More Money Spent On Lobbying Than All Donations Combined

Every election cycle, the donations given to Texas candidates and PACs come under intense scrutiny by media outlets, politicians, and citizens alike. Everyone wants to know who the biggest donors are (it’s always one of our most-viewed pages each cycle) and to speculate whether they are buying influence in Austin.

Who gets a lot less attention than donors? Lobbyists. Yet lobbying is a financial juggernaut, spending more money to influence lawmakers than all the donations given to candidates and PACs combined.

The comparative amount is even higher if you consider that the total donations to candidates and PACs include money given to many candidates who don’t win their campaigns and therefore never serve in office. Lobbying money, on the other hand, only goes to influencing elected politicians. 

Here’s How It Works

Citizens and PACs are allowed to make donations to a politician’s campaign account during the election season (Beginning 20 days after one legislative session ends until 30 days before the next one). But citizens and PACs are prohibited from making donations to politicians during the legislative session, while lawmakers are in Austin proposing and voting on legislation. This prohibition is designed to prevent donors and PACs from currying favor with legislators while they are casting votes. 

Lobbyists, on the other hand, are under no such restrictions. Lobbyists can try to influence lawmakers 365 days per year. Once the session begins and donations are prohibited, lobbying becomes the political class’s primary form of influence. Citizens can also impact lawmakers’ choices during the session, but not in the same way lobbyists can. Campaign donations can only be used for campaign-related expenses or living expenses while in Austin. In contrast, lobbyists are allowed to wine and dine lawmakers, provide exclusive tickets to sporting events and other entertainment, and even give gifts — anywhere, any time.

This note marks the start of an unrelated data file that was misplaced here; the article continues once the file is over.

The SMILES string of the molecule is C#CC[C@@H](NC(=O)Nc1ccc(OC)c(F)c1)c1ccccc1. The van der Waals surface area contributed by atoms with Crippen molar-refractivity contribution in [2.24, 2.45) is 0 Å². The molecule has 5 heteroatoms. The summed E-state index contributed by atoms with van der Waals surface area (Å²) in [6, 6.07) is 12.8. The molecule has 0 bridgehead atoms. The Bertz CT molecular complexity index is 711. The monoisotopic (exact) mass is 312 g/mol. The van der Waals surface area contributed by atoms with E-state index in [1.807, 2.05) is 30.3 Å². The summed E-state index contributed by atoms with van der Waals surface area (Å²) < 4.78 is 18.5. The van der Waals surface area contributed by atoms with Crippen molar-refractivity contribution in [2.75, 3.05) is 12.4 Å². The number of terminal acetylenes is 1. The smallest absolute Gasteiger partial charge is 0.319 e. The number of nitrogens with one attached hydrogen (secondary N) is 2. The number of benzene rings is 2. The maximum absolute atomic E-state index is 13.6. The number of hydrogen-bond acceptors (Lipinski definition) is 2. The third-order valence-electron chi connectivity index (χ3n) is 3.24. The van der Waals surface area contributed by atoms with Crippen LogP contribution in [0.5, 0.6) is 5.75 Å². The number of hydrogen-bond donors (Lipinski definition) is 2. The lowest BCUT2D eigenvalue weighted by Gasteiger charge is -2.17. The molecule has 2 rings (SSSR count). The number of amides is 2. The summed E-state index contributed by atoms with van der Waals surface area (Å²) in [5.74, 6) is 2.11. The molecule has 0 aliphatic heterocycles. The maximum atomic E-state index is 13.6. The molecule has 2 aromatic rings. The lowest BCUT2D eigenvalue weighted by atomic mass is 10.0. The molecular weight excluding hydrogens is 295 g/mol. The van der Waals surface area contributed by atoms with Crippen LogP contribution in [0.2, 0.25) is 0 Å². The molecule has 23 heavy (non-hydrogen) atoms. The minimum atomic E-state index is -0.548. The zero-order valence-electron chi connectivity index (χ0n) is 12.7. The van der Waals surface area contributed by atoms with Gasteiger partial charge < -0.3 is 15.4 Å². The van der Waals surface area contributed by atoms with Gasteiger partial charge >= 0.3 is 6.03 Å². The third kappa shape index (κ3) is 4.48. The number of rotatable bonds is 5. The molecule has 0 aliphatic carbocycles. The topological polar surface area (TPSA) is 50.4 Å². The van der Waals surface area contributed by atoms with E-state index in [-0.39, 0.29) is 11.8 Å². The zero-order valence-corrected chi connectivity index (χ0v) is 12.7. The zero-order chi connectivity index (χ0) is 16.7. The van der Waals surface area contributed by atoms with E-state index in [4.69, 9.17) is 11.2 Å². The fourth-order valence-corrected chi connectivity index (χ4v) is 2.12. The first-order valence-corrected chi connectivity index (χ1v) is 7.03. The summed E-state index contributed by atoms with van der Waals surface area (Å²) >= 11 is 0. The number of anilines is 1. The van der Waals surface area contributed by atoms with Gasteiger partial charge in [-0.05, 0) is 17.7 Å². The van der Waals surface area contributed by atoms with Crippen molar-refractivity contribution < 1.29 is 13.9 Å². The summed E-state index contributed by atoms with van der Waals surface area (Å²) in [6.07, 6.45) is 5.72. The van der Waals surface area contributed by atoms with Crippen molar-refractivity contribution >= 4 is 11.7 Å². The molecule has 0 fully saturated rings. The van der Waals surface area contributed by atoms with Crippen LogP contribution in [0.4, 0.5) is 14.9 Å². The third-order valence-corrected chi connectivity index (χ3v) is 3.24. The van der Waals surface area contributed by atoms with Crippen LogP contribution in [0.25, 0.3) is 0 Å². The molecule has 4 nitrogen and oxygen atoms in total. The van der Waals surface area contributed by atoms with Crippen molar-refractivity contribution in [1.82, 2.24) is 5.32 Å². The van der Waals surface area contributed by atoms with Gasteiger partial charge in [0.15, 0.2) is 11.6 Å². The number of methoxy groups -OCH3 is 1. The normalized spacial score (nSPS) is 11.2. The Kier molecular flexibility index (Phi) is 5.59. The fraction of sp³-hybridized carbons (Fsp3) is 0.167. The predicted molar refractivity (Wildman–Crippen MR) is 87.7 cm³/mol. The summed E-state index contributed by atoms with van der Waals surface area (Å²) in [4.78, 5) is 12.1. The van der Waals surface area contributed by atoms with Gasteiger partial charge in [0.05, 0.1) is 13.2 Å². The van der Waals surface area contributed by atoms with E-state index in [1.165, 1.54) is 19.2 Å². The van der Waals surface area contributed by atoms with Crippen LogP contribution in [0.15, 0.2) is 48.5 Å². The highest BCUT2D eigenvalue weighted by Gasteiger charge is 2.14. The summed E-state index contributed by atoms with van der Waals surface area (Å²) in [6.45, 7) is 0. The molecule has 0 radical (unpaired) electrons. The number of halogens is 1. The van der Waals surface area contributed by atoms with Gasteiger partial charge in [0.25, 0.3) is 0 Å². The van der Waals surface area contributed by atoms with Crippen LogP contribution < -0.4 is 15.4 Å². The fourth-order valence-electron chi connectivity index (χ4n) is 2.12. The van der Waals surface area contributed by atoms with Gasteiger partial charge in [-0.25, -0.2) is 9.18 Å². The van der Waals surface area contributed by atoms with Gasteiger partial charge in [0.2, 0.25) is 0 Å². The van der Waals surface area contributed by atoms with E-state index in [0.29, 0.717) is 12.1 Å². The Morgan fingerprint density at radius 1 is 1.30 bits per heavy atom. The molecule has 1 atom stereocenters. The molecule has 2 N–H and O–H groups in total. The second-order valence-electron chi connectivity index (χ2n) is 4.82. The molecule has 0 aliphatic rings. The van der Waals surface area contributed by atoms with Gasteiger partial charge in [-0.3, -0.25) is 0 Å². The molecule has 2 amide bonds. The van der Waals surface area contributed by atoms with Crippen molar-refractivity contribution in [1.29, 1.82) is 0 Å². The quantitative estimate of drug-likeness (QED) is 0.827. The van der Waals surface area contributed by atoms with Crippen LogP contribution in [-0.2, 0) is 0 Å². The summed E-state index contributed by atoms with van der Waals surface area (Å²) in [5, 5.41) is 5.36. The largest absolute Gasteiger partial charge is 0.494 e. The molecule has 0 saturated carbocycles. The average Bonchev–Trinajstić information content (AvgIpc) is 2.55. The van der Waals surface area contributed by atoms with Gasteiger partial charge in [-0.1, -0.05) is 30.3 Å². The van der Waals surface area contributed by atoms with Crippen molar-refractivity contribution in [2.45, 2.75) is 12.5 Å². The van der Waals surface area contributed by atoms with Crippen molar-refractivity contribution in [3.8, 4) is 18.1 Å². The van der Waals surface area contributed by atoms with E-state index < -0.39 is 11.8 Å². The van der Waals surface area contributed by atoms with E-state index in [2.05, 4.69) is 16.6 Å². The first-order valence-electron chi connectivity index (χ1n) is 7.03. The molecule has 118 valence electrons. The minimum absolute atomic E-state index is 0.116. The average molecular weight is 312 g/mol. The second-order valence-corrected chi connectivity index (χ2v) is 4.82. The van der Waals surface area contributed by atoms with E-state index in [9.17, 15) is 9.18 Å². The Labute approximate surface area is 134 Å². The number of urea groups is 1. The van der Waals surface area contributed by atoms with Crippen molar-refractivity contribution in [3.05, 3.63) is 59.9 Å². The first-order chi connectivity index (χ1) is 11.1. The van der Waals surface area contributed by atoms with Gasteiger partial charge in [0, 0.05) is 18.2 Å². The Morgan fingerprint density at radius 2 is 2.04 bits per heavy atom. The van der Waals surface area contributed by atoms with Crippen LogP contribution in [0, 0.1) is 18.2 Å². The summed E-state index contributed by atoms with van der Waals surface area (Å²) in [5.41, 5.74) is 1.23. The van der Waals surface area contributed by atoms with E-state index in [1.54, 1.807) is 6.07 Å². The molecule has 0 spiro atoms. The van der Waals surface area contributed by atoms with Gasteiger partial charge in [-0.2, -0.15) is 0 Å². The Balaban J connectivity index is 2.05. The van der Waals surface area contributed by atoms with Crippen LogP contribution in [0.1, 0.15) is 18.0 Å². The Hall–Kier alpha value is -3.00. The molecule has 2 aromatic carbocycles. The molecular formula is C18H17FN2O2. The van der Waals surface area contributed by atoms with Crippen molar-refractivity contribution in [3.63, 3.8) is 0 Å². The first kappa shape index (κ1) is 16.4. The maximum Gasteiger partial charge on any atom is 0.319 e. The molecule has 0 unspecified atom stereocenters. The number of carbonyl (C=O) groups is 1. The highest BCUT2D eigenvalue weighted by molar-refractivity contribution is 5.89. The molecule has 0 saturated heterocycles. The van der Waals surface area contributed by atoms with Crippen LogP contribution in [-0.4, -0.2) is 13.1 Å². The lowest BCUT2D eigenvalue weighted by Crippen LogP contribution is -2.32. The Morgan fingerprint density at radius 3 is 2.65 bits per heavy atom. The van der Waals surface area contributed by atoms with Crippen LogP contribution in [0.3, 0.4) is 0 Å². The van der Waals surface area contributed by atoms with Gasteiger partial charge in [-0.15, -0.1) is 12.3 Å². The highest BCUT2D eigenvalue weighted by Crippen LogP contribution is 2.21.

See For Yourself

Check out this summary of all the money donated to Texas candidates and PACs, all the money spent by those candidates and PACs, and all the money spent to lobby Texas politicians. You can toggle among different election cycles or see a summary of all dollars donated and spent since 2015.* In the last election cycle, the money spent on lobbying exceeded the money donated to Texas candidates and PACs by more than $100 million.

The Bottom Line

The most popular narrative about money in politics is that certain individuals or PACs are buying control in Austin or DC with their donation dollars. If you ask who’s “buying” politicians, you’d likely get names such as George Soros or the Koch brothers. All the focus lands squarely on big campaign donors. In Texas, typical boogeymen include oilmen on the right and well-funded PACs like ActBlue or Planned Parenthood on the left. The truth is that lobbying is the largest and most pervasive financial influence on politicians. And most Texans can’t name a single lobbyist. 

Politicians contribute to this misleading narrative by sanctimoniously refusing to accept donations from corporate PACs and by advocating for limits on donations from individuals. It’s discussed at length every election cycle. When was the last time you heard those same politicians, once elected, advocating for limits on lobbying or calling for more transparency on the gifts they’ve been given by a lobbyist? 

With our new Lobbying Data feature, you can now see who is lobbying your representatives, the organizations who are hiring those lobbyists, and whether they are using tax dollars to do it. Join us as we provide the answers you need about the money in Texas politics.

The 2020 numbers include all the donations to, and expenditures by, candidates and PACs as of the most recent reports filed with the Texas Ethics Commission, February 24, 2020, so these numbers will increase as more reports are filed. The lobbying totals include prospective contracts through the end of 2020, so these numbers may or may not increase. Other, completed election cycles show that money spent on lobbying always exceeds money donated to candidates and PACs. 


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